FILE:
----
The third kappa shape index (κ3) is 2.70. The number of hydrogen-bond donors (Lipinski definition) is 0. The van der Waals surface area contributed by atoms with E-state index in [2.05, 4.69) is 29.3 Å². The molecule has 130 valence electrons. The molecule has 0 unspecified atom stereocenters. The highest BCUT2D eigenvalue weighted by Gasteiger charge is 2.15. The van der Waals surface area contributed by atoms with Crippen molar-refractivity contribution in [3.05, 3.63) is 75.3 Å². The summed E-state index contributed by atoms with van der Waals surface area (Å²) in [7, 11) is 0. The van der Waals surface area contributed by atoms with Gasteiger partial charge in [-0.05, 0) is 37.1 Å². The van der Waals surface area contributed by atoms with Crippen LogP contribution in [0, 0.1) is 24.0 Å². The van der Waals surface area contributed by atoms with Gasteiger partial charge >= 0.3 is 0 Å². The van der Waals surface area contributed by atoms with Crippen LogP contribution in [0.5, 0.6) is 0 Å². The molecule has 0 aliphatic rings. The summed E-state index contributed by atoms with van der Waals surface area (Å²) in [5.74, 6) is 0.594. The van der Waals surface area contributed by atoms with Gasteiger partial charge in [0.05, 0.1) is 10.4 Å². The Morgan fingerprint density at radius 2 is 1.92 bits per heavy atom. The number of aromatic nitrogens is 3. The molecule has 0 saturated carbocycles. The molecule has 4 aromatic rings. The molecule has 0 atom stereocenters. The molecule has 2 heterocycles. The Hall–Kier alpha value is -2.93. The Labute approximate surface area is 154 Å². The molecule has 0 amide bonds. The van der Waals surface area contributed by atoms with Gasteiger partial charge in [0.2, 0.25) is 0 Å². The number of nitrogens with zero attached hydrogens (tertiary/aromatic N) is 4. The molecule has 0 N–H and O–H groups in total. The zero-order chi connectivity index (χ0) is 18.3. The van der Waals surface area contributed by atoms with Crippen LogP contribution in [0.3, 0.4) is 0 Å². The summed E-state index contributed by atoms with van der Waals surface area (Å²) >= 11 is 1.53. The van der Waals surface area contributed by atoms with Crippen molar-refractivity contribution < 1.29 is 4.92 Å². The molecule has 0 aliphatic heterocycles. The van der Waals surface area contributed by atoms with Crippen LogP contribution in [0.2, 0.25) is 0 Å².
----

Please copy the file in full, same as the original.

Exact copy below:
The third kappa shape index (κ3) is 2.70. The number of hydrogen-bond donors (Lipinski definition) is 0. The van der Waals surface area contributed by atoms with E-state index in [2.05, 4.69) is 29.3 Å². The molecule has 130 valence electrons. The molecule has 0 unspecified atom stereocenters. The highest BCUT2D eigenvalue weighted by Gasteiger charge is 2.15. The van der Waals surface area contributed by atoms with Crippen molar-refractivity contribution in [3.05, 3.63) is 75.3 Å². The summed E-state index contributed by atoms with van der Waals surface area (Å²) in [7, 11) is 0. The van der Waals surface area contributed by atoms with Gasteiger partial charge in [-0.05, 0) is 37.1 Å². The van der Waals surface area contributed by atoms with Crippen LogP contribution in [0, 0.1) is 24.0 Å². The van der Waals surface area contributed by atoms with Gasteiger partial charge >= 0.3 is 0 Å². The van der Waals surface area contributed by atoms with Crippen LogP contribution in [0.5, 0.6) is 0 Å². The molecule has 0 aliphatic rings. The summed E-state index contributed by atoms with van der Waals surface area (Å²) in [5.74, 6) is 0.594. The van der Waals surface area contributed by atoms with Gasteiger partial charge in [0.05, 0.1) is 10.4 Å². The Morgan fingerprint density at radius 2 is 1.92 bits per heavy atom. The number of aromatic nitrogens is 3. The molecule has 0 saturated carbocycles. The molecule has 4 aromatic rings. The molecule has 0 atom stereocenters. The molecule has 2 heterocycles. The Hall–Kier alpha value is -2.93. The Labute approximate surface area is 154 Å². The molecule has 0 amide bonds. The van der Waals surface area contributed by atoms with Gasteiger partial charge in [0.2, 0.25) is 0 Å². The number of nitrogens with zero attached hydrogens (tertiary/aromatic N) is 4. The molecule has 0 N–H and O–H groups in total. The zero-order chi connectivity index (χ0) is 18.3. The van der Waals surface area contributed by atoms with Crippen LogP contribution in [0.3, 0.4) is 0 Å². The summed E-state index contributed by atoms with van der Waals surface area (Å²) >= 11 is 1.53. The van der Waals surface area contributed by atoms with Crippen molar-refractivity contribution < 1.29 is 4.92 Å². The molecule has 0 aliphatic heterocycles. The van der Waals surface area contributed by atoms with Crippen LogP contribution in [0.2, 0.25) is 0 Å².